GEMSS Project Details Consortium Reports & Presentations Software Collaboration

Maxillo-facial surgery planning and simulation


Cleft lip and palate are among the most frequent inborn malformations. A resulting maxillary hypoplasia can be treated by distraction osteogenesis: During an operation the appropriate bony part of the midface is separated from the rest of the skull (osteotomy) and slowly moved into the ideal position by way of a distraction device (cf. Figure 1). Thus even large displacements over 20 mm can be treated effectively.

patient before operation patient with halo at end of treatment frontal view of patient
Patient before operation Patient with Halo device mounted Frontal view
Figure 1: Maxillary hypoplasia and distraction osteogenesis (photographies: Dr. Hierl)

A critical point in this procedure is osteotomy design and predictions of the resulting outcome with respect to aesthetics. Another important question is the optimal adjustment of distraction forces, as on one hand, one wants to pull as fast as possible, while at the other hand, to large stresses cause unnecessary pain for the patient. In the current clinical practice, planning is solely based on CT scans and the surgeon's experience. In this work package of GEMMS, a tool chain is developed which allows the surgeon

It therefore provides the possibility to predict and compare the outcome of different surgical treatments in silico (see Figure 2).

In line with the overall goals of GEMSS, this toolchain gives average clinicians access to the advanced simulation technology of such surgical planning tools.

volume rendered CT volume rendered simulation result
Volume rendering of patient CT before simulation Volume rendering of simulated distraction
Figure 2. Data provided by Dr. Hierl

The surgery planning toolchain

The chain of tasks to be solved to plan and simulate a surgery operation includes the following steps, given a CT image of the patient:

We chose to use a loose coupling of components for solving the individual tasks, which results in a very flexible and extensible approach. Some of these tasks are discussed in more detail below.

Virtual osteotomy

We have built our virtual bone cutting tool on top of OpenDX, which is a very flexible visualization system with a graphic programming language and sufficient interactive power. We added some specific modules to OpenDx to realize interactive drawing of osteotomy lines on the bone surface. Demos are available for the cutting (3MB) and the distraction (2.6MB) steps in the osteotomy tool.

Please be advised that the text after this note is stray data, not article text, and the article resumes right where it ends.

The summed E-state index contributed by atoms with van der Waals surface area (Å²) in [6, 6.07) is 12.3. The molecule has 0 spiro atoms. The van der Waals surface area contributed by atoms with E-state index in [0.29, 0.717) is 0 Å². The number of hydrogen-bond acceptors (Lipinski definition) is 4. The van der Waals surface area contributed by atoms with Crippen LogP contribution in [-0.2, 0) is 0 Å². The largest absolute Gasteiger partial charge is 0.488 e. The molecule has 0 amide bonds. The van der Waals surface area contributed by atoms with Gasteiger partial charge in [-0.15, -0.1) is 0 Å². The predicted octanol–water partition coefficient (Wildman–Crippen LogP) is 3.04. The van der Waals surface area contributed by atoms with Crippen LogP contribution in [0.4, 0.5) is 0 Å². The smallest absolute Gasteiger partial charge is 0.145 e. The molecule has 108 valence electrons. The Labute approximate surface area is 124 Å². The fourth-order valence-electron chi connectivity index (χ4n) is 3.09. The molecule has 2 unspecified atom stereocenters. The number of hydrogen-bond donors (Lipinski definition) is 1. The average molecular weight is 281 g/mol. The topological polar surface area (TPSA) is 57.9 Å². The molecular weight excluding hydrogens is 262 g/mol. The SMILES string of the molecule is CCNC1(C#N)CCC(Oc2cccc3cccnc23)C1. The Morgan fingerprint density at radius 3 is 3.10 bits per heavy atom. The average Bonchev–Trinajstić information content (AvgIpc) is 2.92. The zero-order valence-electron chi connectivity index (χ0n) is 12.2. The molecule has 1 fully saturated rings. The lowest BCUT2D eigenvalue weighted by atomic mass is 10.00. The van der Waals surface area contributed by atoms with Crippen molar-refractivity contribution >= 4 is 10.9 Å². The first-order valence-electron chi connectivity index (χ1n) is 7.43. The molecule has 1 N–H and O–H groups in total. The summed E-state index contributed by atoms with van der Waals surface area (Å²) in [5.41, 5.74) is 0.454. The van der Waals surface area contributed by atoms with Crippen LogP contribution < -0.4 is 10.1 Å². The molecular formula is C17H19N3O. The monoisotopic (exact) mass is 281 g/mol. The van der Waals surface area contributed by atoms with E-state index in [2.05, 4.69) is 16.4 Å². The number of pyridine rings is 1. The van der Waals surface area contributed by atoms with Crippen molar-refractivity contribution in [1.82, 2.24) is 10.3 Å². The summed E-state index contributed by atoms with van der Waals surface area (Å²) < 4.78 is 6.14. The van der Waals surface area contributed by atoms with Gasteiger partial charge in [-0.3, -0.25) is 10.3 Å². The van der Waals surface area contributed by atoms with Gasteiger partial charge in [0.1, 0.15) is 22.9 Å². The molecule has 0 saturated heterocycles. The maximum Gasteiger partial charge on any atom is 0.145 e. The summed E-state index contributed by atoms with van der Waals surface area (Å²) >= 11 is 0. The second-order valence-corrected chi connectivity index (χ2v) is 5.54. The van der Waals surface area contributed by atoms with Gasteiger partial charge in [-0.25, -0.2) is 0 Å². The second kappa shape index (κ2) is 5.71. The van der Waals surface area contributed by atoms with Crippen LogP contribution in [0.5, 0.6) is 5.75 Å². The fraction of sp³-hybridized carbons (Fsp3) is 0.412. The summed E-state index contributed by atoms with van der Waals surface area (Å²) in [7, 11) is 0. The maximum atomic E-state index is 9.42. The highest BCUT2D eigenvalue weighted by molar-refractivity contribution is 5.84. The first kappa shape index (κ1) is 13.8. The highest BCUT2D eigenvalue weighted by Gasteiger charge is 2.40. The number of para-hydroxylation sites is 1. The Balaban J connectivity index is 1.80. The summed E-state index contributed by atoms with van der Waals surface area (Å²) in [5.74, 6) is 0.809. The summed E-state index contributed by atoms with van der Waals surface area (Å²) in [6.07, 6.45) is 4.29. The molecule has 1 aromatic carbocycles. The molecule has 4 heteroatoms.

screenshot of cutting tool
Figure 3: Screenshot of bone cutting tool, based on OpenDX

Surface and volume mesh generation

For both surface and volume mesh generation, we use the octree-based mesh generation Vgrid and its successor Mesh&More which is a NEC inhouse development. Some of the algorithms are explained in [Berti2004].

Distraction simulation by finite elements

We use our inhouse parallel FEM code FEBiNA (Finite Elements for Bio-Numerics Applications) for simulating the distraction in maxillo-facial surgery. This code is used for linear and nonlinear FEM calculations, where nonlinear means as well geometric nonlinearity as material nonlinearity (hyperelastic, viscoelastic). Using a material model like viscoelasticity is crucial for obtaining reliable transient behavior with respect to forces [Schmidt2004]. The final result can be visualized using volume rendering (Demo (3.5MB)).

Links and references

Related research papers

(See also the GEMSS publication list.)
G. Berti: Image-based unstructured 3D mesh generation for medical applications, in proceedings of ECCOMAS 2004.
(download pdf).
J. G. Schmidt, G. Berti, J. Fingberg, J. Cao, G. Wollny: A Finite Element Based Tool Chain for the Planning and Simulation of Maxillo-Facial Surgery, in proceedings of ECCOMAS 2004.
(download pdf).


Links to research in maxillo-facial surgery simulation

Valid HTML 4.01!
Guntram Berti
Last modified: Tue Feb 26 14:57:41 CET 2013